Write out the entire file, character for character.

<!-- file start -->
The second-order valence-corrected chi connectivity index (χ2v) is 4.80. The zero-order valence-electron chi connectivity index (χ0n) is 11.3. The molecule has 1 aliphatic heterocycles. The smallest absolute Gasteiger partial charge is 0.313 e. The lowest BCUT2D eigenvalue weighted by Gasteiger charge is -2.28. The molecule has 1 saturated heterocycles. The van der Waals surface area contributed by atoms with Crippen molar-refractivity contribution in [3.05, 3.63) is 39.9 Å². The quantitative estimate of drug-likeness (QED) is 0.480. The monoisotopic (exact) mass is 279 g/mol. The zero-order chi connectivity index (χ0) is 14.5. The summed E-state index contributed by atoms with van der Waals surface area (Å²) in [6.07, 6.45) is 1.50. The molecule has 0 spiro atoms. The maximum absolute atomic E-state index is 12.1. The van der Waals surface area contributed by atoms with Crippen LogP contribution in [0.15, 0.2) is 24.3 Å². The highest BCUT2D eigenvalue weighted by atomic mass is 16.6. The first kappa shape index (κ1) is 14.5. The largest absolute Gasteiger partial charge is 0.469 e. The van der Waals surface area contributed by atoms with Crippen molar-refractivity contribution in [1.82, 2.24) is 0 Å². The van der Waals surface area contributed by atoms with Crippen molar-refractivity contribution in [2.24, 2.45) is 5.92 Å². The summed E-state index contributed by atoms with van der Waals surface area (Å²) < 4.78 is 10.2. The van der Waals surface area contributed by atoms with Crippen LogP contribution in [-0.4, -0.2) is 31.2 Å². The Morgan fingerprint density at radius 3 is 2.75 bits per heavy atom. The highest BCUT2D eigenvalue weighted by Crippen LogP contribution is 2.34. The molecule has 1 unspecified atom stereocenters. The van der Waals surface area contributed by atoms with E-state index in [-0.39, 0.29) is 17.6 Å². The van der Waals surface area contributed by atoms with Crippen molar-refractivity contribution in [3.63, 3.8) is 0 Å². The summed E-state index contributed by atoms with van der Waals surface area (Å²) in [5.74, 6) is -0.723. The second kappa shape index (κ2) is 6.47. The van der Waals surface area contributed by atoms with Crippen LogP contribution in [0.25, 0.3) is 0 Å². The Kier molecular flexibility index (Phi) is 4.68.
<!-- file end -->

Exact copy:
The second-order valence-corrected chi connectivity index (χ2v) is 4.80. The zero-order valence-electron chi connectivity index (χ0n) is 11.3. The molecule has 1 aliphatic heterocycles. The smallest absolute Gasteiger partial charge is 0.313 e. The lowest BCUT2D eigenvalue weighted by Gasteiger charge is -2.28. The molecule has 1 saturated heterocycles. The van der Waals surface area contributed by atoms with Crippen molar-refractivity contribution in [3.05, 3.63) is 39.9 Å². The quantitative estimate of drug-likeness (QED) is 0.480. The monoisotopic (exact) mass is 279 g/mol. The zero-order chi connectivity index (χ0) is 14.5. The summed E-state index contributed by atoms with van der Waals surface area (Å²) in [6.07, 6.45) is 1.50. The molecule has 0 spiro atoms. The maximum absolute atomic E-state index is 12.1. The van der Waals surface area contributed by atoms with Crippen LogP contribution in [0.15, 0.2) is 24.3 Å². The highest BCUT2D eigenvalue weighted by atomic mass is 16.6. The first kappa shape index (κ1) is 14.5. The largest absolute Gasteiger partial charge is 0.469 e. The van der Waals surface area contributed by atoms with Crippen molar-refractivity contribution in [1.82, 2.24) is 0 Å². The van der Waals surface area contributed by atoms with Crippen molar-refractivity contribution in [2.24, 2.45) is 5.92 Å². The summed E-state index contributed by atoms with van der Waals surface area (Å²) < 4.78 is 10.2. The van der Waals surface area contributed by atoms with Crippen LogP contribution in [-0.4, -0.2) is 31.2 Å². The Morgan fingerprint density at radius 3 is 2.75 bits per heavy atom. The highest BCUT2D eigenvalue weighted by Crippen LogP contribution is 2.34. The molecule has 1 unspecified atom stereocenters. The van der Waals surface area contributed by atoms with E-state index in [-0.39, 0.29) is 17.6 Å². The van der Waals surface area contributed by atoms with Crippen molar-refractivity contribution in [3.63, 3.8) is 0 Å². The summed E-state index contributed by atoms with van der Waals surface area (Å²) in [5.74, 6) is -0.723. The second kappa shape index (κ2) is 6.47. The van der Waals surface area contributed by atoms with Crippen LogP contribution in [0.25, 0.3) is 0 Å². The Kier molecular flexibility index (Phi) is 4.68.